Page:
What does a Travel Agent do?
Americans love to hit the road, and with a large country like ours, there's a lot to explore. Planning a trip, whether domestic or abroad, can be a daunting task, one that might require the assistance of a true expert: a travel agent.
Even though travel agent's roles have changed quite significantly in the wake of online travel services, they are still an integral part of travel, especially for complicated travel arrangements to foreign countries that require specific expertise.
Educational requirements for travel agents
According to the Bureau of Labor Statistics, most employers prefer to hire applicants who have received training specific to becoming a travel agent. This kind of training is typically available at either vocational schools, community colleges, adult education programs or specific programs that train travel agents.
Some programs can also be completed entirely online. During these programs, students typically take classes related to marketing and sales, geography and history, industry standards, software programs, etc. A select number of colleges also offer undergraduate or graduate degrees in travel and tourism.
Where can I find work as a travel agent and how much can I earn?
Most travel agents work in travel agencies or travel arrangement services.
The top-paying states for travel agents were Alabama, Washington, the District of Columbia, Virginia and New Hampshire. According to the BLS, the states with the highest concentration of travel agents are Hawaii, Florida, Nevada, Arizona and North Dakota. The top-paying industries are travel arrangement and reservation services, corporations and insurance carriers.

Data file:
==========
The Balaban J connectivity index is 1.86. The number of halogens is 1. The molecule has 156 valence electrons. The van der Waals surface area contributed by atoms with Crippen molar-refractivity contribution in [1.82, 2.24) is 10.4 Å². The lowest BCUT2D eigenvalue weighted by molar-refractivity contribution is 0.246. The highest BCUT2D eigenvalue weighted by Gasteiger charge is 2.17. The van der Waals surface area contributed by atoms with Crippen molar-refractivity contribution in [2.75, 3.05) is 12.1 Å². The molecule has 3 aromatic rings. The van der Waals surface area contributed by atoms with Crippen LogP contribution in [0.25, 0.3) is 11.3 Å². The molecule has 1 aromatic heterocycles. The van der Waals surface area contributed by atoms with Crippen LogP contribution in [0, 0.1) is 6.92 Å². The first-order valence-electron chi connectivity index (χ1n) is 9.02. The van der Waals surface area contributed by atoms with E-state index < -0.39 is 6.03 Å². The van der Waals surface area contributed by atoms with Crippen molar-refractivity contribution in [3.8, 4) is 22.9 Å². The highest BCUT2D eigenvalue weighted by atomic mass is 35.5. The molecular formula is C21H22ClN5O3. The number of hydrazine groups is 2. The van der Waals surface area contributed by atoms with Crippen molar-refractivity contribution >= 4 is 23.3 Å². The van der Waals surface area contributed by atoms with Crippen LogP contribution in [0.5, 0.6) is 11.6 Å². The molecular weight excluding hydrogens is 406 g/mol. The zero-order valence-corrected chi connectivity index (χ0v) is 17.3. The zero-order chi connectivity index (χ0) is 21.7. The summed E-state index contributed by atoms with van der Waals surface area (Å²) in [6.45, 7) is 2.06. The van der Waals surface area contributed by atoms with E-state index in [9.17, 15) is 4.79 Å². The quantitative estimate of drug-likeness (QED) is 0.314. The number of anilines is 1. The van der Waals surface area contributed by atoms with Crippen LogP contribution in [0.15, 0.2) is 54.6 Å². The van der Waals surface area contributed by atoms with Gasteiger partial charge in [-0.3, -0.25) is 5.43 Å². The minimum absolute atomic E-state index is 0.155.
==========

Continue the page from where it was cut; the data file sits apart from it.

Perks and the life of a travel agent
Not surprisingly, many job-seekers go into the field of travel because they love to travel. Depending on where you work, you might be highly specialized. For instance, a number of travel agencies focus on international cruise line trips, while others have found their niche in travel for university professors to the Middle East. Either way, there might be some perks for travel agents, which can include discounted air fare and hotels.
Since the rise of online travel booking services, many travel agents have found work with these online companies. In addition, large corporations oftentimes have in-house travel departments that are in charge of arranging business travel for their executives, which is also an exciting opportunity. All travel agents need to be highly organized, motivated, should excel at research, be good at dealing with people, and be able to work well under stress. Remember the unpronounceable Icelandic volcano that has been disrupting air traffic? For travel agents, dealing with Eyjafjallajökull and making sure their customers still arrived at their destinations was just another day at the office.
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